in Saudi Arabia and the first thing I look up every day is the Drudge Report
to get a quick fix on the real headline news. Then I move down to MUGGER, which
is the best option on the list.
My only complaint is the
amount of space you sometimes use up on the topic of baseball, though I know
it’s America’s traditional sport. I’ve been over here for 18
years, and having raised three muggers myself, I get a kick out of the antics
of your young ones. It gives me faith that I have given my own a reasonable
sense of American life while we’re here. We go to Arizona to "another
desert" for our holidays and I’ve taken them to see the Diamondbacks
a couple of times, but they can’t seem to get into the game. Maybe if I
get them into MUGGER… Thanks again for your fine writing.
Riyadh, Saudi Arabia
Satire Can Be Ugly
Will someone please explain
the meaning of two of the three words that constitute the title of your publication?
"Press" I understand, but "New" and "York" have
me scratching my skull. Judging by contributions to "The Mail," very
few of your readers actually reside in New York City. Perhaps this is the reason
for a recent editorial slant better suited to David Duke country than to a city
boasting the largest Jewish population outside of Israel. First we have Editor-in-Chief
Russ Smith crowning himself "honorary kike" for pocketing a penny
("MUGGER," 7/4); a week later, music critic Bob Pomeroy treats
us to a laudatory review of the Scottish rock group Country Teasers ("Music,"
7/11), whose lyrical musings include, "we are the Hitlers of comedy and
everybody else is the Jew," and "[kill the] women and children first,
then the jews and the niggers and the faggots."
Maybe this sort of thing
plays as humor in Peoria, but when this New Yorker reads such balderdash, he
can’t help thinking of the old Borsht Belt chestnut: Q: "How many
feminists does it take to screw in a lightbulb?" A: "That’s not
funny!" Indeed–some things just aren’t.
MUGGER: My wife and I look
forward to your remarks every week. Your willingness to call things as you see
them is something many of us wish we could do. Thanks.
Gary and Betty
Gatzen, Newington, CT
Leaning Tower of Jello
MUGGER: Agree with you on
the Republicans keeping mum on Condit (7/18). Let the Democrats roll with those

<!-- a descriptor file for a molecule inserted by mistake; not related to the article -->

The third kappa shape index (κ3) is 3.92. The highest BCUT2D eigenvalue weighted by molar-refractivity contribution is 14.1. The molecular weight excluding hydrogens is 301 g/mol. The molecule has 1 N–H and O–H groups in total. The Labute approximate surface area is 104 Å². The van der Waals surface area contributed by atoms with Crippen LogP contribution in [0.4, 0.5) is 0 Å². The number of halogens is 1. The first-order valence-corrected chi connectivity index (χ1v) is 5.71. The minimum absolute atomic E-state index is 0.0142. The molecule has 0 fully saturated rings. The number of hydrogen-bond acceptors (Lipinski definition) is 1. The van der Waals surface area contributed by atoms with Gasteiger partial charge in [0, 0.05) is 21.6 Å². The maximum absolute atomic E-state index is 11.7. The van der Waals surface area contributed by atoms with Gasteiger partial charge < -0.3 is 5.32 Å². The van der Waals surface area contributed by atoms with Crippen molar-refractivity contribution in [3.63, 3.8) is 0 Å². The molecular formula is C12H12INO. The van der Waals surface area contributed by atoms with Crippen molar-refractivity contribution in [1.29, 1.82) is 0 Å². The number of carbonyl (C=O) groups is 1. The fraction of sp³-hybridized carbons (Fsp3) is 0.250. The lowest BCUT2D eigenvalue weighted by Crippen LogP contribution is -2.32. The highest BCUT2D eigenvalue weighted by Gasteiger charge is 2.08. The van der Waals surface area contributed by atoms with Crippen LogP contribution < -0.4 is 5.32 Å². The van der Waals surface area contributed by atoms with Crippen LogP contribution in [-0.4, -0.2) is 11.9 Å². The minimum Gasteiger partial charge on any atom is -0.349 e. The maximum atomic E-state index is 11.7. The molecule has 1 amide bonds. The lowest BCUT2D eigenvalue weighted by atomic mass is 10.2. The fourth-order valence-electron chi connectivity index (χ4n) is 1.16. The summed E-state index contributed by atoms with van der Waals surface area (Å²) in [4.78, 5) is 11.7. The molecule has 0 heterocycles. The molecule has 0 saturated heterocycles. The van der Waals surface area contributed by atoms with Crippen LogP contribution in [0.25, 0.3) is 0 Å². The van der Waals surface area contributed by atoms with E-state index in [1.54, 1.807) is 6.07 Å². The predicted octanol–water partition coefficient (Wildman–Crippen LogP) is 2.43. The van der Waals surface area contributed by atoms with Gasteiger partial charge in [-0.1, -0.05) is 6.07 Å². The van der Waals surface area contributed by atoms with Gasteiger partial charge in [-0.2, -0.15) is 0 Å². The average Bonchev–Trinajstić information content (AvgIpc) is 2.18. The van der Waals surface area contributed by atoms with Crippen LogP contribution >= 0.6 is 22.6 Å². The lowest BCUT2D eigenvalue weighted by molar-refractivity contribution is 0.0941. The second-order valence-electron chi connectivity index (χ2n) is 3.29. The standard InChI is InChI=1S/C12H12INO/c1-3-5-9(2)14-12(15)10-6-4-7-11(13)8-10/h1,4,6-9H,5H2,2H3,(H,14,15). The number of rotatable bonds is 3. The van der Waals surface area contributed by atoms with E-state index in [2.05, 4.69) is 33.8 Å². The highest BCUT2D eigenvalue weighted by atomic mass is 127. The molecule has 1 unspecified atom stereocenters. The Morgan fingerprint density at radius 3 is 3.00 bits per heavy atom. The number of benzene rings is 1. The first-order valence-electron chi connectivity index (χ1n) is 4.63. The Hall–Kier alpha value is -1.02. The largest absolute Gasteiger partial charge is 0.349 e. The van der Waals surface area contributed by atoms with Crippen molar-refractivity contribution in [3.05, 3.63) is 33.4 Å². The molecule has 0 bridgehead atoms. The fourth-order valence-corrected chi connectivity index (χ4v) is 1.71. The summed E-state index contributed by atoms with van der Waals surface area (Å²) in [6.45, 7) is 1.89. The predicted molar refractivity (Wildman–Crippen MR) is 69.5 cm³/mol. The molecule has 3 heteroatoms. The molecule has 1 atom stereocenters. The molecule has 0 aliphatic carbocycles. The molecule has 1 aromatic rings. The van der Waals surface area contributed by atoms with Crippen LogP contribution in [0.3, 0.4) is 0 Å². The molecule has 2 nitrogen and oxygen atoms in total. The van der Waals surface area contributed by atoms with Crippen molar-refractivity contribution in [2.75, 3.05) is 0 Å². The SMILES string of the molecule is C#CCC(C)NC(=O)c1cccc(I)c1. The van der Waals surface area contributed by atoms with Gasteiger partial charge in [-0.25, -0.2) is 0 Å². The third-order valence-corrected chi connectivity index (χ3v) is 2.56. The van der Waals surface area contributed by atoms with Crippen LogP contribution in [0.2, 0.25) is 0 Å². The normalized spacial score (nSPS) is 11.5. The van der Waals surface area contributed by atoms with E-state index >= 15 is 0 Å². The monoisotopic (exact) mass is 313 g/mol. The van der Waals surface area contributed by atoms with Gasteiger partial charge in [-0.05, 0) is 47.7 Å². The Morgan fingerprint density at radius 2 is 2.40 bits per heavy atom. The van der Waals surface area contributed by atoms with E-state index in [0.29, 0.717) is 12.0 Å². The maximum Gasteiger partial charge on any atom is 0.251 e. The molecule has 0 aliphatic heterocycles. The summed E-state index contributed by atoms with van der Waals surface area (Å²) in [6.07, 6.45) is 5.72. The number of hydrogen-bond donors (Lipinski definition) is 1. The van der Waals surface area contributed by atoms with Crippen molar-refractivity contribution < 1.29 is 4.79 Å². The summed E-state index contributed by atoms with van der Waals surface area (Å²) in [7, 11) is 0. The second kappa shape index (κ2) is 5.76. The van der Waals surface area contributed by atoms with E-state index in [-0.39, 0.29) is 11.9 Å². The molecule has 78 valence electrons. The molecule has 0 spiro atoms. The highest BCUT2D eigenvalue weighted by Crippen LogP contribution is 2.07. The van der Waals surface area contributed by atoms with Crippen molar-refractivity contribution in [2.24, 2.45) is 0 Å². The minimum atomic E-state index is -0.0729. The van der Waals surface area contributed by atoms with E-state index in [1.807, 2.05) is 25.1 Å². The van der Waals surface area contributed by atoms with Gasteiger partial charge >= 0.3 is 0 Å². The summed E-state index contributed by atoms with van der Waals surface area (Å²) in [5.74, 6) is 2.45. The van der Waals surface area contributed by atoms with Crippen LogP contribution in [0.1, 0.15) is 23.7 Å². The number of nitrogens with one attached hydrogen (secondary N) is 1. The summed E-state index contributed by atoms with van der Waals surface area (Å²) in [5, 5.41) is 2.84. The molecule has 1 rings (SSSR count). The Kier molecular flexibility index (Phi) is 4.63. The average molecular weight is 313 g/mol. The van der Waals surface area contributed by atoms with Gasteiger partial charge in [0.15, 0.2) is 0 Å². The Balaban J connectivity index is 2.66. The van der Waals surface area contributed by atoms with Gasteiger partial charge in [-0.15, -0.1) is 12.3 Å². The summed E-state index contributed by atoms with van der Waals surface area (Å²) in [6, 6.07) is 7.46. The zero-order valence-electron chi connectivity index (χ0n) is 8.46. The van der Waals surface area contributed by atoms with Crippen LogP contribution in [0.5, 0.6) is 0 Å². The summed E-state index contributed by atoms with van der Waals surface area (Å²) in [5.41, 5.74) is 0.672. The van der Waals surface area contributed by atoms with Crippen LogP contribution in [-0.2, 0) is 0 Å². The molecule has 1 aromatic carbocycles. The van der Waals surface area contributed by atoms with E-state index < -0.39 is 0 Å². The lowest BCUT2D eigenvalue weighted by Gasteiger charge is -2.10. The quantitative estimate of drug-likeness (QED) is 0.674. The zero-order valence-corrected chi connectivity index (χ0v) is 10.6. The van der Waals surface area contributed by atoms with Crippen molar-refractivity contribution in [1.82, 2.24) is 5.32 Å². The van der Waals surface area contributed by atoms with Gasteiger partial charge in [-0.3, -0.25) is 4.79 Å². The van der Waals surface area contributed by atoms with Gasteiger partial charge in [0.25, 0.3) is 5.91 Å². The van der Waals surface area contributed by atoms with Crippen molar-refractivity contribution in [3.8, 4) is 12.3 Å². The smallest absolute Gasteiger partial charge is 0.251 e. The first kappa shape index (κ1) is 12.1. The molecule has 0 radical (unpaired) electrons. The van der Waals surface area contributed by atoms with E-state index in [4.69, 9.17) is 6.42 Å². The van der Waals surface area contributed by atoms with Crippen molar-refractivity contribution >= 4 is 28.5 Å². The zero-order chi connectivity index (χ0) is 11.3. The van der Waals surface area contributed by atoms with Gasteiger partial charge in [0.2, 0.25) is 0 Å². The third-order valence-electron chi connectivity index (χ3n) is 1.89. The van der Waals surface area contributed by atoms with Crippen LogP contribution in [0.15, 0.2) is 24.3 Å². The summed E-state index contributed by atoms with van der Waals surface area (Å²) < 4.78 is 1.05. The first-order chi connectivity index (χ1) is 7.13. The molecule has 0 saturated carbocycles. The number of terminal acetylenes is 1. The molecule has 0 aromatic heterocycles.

punches. Agree with you on Trent Lott. This guy is a tower of Jello, and personally
I wish they’d throw Don Nickles in his place. Don’t agree with you
on Bob Barr. He’s the only guy who has the courage to come out really swinging
and mean it–he was, as you’ll recall, the first to call for Clinton’s
I love Hastert giving it
in the eye to both the Democrats and McCain. If people can’t recognize
a very clever double play when they see one, that’s their misfortune.
Jean Van Etten,
Not Your Fight, MUGGER
MUGGER: Kindly take a look
at volume 344, issue 10, of the New England Journal of Medicine before
you again claim that fetal stem cells "could possibly yield incalculable
advances." What it comes down to is this: the fetal cell uproar is a scam,
in the same sense that Kyoto and the endless "investigations" in Florida
are scams, designed solely to embarrass George Bush and throw as many roadblocks
in his path as possible, the devil take the social cost. You shouldn’t
be involved in this.
New Brunswick, NJ
MUGGER: I read your column
every day and normally enjoy everything you write, except the stuff with a local
flavor. Since I don’t frequent the Big Apple and have no desire to do so,
a discussion of eating joints in Manhattan or Junior’s Little League experiences
doesn’t really hold my attention.
There are two points I’d
like to cover briefly. On stem cell research, why is there very little discussion
(at least in the media I read) on the feasibility of using adult stem cells?
I heard a Christian doctor/researcher on the tube last year debate some "expert"
who advocated embryonic stem cell research as the only way to go. The "expert"
was unable to refute the Christian doctor’s assertion that adult stem cells
would work just as well as those cells derived from embryos.
Second, as a member of the
NRA, I consider Bob Barr to be the ballsiest guy in the GOP. I would trade him
in for Arlen Specter in a heartbeat. I’d like to hear more from him. His
outspokenness on the issues puts the Democrats on the defensive, which is where
the majority of the slugs belong.
Jr., Woodlyn, PA